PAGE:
Domestic politics also play a part. From mayors to prime ministers, leaders love ribbon-cutting ceremonies, especially when projects set world records or use new engineering techniques. In 2012, for example, Russia unveiled the world’s longest cable-stayed bridge in advance of hosting the Asia Pacific Economic Cooperation summit on Russky Island in the Far East. Attendees enjoyed easier access to the island, but after they departed, only roughly five thousand year-round residents remained. Large construction projects also offer political leaders the opportunity to direct resources and reward supporters.
Infrastructure can also advance strategic ends. Roads, railways and ports are all dual use and critical for moving military troops and supplies. Controlling these assets also allows countries to restrict access and exert pressure. When a project’s commercial logic is weak, strategic motives are occasionally more apparent. Some observers suspect that Pakistan’s Gwadar Port, for example, will primarily benefit the Chinese navy. History is filled with examples of empires using infrastructure to claim, control and defend territory. The same road network that Darius the Great used to control the Persian Empire was used by Alexander the Great to conquer it.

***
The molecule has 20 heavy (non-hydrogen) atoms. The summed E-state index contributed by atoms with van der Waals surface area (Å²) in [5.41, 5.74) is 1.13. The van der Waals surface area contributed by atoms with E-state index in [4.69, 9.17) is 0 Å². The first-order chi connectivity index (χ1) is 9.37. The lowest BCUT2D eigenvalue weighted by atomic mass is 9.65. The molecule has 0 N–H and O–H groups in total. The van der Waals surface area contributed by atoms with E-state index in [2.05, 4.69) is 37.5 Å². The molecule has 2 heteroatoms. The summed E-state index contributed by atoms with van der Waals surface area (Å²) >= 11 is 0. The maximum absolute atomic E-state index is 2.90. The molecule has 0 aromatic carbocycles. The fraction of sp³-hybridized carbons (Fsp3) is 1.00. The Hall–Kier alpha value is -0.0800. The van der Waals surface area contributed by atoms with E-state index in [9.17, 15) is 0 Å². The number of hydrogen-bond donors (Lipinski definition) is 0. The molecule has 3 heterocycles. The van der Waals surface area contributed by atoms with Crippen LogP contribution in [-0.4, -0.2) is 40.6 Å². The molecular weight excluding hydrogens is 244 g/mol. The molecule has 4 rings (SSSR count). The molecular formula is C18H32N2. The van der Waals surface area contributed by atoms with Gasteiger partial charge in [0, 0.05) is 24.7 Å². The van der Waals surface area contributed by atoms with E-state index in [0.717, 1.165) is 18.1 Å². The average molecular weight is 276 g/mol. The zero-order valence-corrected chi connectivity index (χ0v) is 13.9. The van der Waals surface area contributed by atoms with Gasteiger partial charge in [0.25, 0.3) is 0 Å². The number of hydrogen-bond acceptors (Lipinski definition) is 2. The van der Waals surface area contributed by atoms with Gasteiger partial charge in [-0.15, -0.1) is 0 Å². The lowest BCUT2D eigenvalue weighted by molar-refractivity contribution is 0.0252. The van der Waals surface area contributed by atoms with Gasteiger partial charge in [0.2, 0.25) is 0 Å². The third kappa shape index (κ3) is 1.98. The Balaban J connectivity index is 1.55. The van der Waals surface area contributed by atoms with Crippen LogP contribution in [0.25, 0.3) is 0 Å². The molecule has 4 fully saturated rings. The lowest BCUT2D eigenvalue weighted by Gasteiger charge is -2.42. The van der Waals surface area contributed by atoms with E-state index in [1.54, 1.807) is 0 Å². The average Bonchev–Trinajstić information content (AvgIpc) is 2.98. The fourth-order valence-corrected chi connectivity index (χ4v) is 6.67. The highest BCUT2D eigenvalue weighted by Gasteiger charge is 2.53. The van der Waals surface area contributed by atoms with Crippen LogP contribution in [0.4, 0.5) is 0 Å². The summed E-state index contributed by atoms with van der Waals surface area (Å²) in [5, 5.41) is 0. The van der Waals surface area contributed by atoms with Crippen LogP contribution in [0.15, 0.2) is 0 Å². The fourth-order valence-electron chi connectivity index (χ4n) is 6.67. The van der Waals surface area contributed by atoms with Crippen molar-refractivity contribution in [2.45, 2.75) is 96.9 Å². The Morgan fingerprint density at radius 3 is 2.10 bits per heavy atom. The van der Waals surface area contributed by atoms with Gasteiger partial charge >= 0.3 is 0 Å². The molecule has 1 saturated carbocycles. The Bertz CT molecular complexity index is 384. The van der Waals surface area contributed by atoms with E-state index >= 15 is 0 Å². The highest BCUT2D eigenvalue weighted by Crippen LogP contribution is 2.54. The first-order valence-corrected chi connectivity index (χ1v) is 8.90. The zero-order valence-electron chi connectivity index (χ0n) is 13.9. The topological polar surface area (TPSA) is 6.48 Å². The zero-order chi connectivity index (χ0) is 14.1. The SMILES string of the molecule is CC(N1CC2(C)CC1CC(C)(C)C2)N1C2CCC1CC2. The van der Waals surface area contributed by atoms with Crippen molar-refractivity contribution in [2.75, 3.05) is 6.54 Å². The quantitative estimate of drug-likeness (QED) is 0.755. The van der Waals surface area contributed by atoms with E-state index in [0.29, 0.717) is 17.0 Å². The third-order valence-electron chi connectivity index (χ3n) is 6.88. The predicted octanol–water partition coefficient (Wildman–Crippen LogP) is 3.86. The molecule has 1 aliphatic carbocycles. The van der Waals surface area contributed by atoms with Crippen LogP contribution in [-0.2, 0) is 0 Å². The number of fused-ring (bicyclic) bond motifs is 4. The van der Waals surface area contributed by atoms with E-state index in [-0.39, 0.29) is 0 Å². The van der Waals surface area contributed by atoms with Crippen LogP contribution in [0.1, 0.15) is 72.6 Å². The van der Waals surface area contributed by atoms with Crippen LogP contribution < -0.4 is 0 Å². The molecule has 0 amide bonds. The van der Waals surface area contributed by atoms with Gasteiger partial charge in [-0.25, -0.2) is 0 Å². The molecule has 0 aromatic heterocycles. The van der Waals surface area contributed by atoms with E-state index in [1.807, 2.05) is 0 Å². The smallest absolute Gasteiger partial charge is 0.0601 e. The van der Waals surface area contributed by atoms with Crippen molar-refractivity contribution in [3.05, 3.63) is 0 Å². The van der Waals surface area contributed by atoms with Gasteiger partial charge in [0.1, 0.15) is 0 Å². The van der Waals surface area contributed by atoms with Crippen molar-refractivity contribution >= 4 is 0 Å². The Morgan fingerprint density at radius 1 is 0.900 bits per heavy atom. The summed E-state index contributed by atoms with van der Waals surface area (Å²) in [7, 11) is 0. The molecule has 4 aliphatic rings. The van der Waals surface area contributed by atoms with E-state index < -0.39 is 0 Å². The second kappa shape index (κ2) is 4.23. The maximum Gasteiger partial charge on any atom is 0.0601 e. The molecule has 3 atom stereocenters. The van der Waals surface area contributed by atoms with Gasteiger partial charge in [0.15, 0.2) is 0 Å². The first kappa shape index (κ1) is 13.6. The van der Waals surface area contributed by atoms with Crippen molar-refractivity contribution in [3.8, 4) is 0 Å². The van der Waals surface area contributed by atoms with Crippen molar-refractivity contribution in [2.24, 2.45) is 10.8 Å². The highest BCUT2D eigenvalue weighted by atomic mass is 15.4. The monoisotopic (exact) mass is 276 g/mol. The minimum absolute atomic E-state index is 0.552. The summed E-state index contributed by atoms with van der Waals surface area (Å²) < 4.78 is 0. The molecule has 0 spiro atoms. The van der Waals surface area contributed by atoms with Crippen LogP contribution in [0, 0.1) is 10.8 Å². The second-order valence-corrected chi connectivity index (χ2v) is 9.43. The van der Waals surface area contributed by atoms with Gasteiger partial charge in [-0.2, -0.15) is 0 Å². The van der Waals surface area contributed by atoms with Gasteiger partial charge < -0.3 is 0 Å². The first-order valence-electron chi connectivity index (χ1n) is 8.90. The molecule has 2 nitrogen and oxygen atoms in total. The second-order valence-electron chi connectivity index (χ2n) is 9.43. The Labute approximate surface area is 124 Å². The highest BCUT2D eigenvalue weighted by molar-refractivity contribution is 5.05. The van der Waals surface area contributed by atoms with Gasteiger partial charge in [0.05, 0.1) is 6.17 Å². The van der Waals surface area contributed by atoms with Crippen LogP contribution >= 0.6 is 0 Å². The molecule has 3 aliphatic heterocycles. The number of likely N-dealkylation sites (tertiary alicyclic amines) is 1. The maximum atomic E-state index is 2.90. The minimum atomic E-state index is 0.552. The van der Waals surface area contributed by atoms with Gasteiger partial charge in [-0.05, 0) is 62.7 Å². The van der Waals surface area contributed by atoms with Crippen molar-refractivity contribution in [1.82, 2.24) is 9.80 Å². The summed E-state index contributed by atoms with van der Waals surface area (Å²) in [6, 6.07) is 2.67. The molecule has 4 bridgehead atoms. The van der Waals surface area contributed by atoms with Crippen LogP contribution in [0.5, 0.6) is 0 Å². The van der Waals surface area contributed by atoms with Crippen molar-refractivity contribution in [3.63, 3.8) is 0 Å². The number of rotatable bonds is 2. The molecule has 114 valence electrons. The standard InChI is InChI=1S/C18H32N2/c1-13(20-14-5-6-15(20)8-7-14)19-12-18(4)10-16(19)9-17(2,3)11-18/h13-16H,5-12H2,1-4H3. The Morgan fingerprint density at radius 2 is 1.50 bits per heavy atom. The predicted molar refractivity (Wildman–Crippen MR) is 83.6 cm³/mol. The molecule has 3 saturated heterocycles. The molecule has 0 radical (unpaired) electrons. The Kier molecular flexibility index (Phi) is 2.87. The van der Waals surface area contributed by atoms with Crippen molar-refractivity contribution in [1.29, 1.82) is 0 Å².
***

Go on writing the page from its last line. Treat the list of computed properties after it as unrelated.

A more recent development is the use of infrastructure finance to accomplish diplomatic goals. China has used the promise of infrastructure spending to win friends in its near abroad. Take Southeast Asia, where some countries have been offered generous infrastructure packages to support China’s stance on territorial disputes in the South China Sea. Of course, smaller countries know the rules of the game, too. They often play larger powers off against each other, extracting financial and military support and diversifying their diplomatic options. In their first meetings with counterparts from China and Japan, all four of last year’s new Southeast Asian leaders had infrastructure at the top of their wish lists.